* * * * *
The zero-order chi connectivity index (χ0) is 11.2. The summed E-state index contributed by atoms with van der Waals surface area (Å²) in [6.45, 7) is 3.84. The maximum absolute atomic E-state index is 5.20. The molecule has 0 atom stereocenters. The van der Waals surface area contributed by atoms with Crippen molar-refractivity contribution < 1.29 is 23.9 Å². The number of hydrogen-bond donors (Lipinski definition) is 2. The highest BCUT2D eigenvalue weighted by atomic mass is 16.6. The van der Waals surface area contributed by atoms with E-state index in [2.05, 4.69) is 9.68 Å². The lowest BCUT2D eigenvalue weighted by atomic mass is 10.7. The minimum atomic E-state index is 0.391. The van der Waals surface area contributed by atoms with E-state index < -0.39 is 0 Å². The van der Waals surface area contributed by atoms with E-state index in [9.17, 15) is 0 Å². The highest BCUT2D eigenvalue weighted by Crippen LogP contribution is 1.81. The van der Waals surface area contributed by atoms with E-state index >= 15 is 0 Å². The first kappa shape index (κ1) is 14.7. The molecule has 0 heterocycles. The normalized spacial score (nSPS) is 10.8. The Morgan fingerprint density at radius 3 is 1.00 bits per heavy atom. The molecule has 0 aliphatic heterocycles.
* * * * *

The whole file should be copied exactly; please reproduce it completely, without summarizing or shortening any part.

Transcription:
The zero-order chi connectivity index (χ0) is 11.2. The summed E-state index contributed by atoms with van der Waals surface area (Å²) in [6.45, 7) is 3.84. The maximum absolute atomic E-state index is 5.20. The molecule has 0 atom stereocenters. The van der Waals surface area contributed by atoms with Crippen molar-refractivity contribution < 1.29 is 23.9 Å². The number of hydrogen-bond donors (Lipinski definition) is 2. The highest BCUT2D eigenvalue weighted by atomic mass is 16.6. The van der Waals surface area contributed by atoms with E-state index in [2.05, 4.69) is 9.68 Å². The lowest BCUT2D eigenvalue weighted by atomic mass is 10.7. The minimum atomic E-state index is 0.391. The van der Waals surface area contributed by atoms with E-state index < -0.39 is 0 Å². The van der Waals surface area contributed by atoms with E-state index in [9.17, 15) is 0 Å². The highest BCUT2D eigenvalue weighted by Crippen LogP contribution is 1.81. The van der Waals surface area contributed by atoms with E-state index >= 15 is 0 Å². The first kappa shape index (κ1) is 14.7. The molecule has 0 heterocycles. The normalized spacial score (nSPS) is 10.8. The Morgan fingerprint density at radius 3 is 1.00 bits per heavy atom. The molecule has 0 aliphatic heterocycles.